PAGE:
Libya’s health system struggles after exodus of foreign medical staff

BMJ 2011; 342 doi: (Published 22 March 2011) Cite this as: BMJ 2011;342:d1879
  1. John Zarocostas
  1. 1Geneva

The World Health Organization and other relief agencies have stepped up the delivery of drugs, surgical supplies, and personnel to treat large numbers of casualties and people affected by the escalation of hostilities in Libya.

Fadela Chaib, a WHO spokeswoman, told reporters on 22 March, “The conflict has led to acute shortages of essential medicines, including anaesthesia drugs. This poses particular problems given the current high rate of patients admitted to hospitals with acute trauma injuries that require urgent surgical intervention.”

The agency said there is also a “huge shortage” of drugs to treat chronic diseases, such as diabetes and cardiovascular diseases, and mental health disorders.

Sliman Bouchuiguir, secretary general of the Libyan League for Human Rights, told the BMJ that there had been between 5000 and 6000 casualties since 17 February, when Muammar Gaddafi’s regime began its crackdown against opposition groups. Most casualties were civilians, he said.

On 17 March the United Nations Security Council adopted resolution 1973 authorising member states “to take all necessary measures . . . to protect civilians and civilian populated areas under the threat of attack in Libya.”

The UN’s chief, Ban Ki-moon, said on 19 March that “many of the acts we are witnessing appear to constitute crimes against humanity,” and he called on Libyan authorities to disband their armed forces and heavy weapons around major cities.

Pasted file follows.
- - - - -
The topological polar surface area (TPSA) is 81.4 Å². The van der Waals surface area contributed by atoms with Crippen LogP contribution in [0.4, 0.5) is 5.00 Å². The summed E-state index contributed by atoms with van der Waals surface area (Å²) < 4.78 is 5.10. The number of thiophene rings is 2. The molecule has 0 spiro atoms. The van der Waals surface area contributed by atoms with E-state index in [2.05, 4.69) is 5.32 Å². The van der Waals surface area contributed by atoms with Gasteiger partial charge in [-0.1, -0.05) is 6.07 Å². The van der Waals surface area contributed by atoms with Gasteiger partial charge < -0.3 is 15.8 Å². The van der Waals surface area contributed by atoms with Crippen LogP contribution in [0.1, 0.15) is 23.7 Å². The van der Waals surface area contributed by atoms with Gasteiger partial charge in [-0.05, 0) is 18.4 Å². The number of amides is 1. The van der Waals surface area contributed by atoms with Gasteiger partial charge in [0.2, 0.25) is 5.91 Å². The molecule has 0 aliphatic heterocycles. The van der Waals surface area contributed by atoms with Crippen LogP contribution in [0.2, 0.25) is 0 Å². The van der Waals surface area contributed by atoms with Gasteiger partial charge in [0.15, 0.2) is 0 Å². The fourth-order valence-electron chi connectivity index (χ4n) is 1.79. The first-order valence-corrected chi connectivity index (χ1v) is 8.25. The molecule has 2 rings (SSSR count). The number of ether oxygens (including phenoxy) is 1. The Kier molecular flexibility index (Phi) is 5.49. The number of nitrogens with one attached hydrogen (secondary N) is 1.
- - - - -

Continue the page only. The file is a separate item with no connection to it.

Mr Ban also called for humanitarian agencies to be given prompt access to the country.

On 19 March a coalition including the United Kingdom, France, and the United States launched air strikes on Libyan government forces.

The International Committee of the Red Cross has called on all parties—the international forces, the Libyan government forces, and the armed opposition—to abide by international humanitarian laws and emphasised that those involved in hostilities “must distinguish at all times between civilians and fighters.”

It added, “Attacks that directly target the civilian population are strictly prohibited.”

WHO says that reliable information on the numbers of deaths and casualties has yet to be shared with the relevant health authorities.

UN officials say that blocked access into Libya continues to impede the delivery of supplies to the country’s second biggest city, Benghazi, and to most other parts of the country.

Parts of Libya’s healthcare delivery system, particularly the supply of drugs, have been affected, Ms Chaib said. The country also has an “acute shortage of physicians and nursing staff in intensive care units,” she said. “Many of these facilities were staffed by expatriate medical staff that have since left the country.”

WHO’s regional office for the eastern Mediterranean estimates that 400 specialised nurses are urgently needed inside Libya.

WHO said it is also increasing its relief efforts at the Tunisian and Egyptian borders and in accessible areas inside Libya, including two military field hospitals, 20 mobile clinics from the Egyptian health ministry, and 26 ambulances on standby at the border crossing.


Cite this as: BMJ 2011;342:d1879

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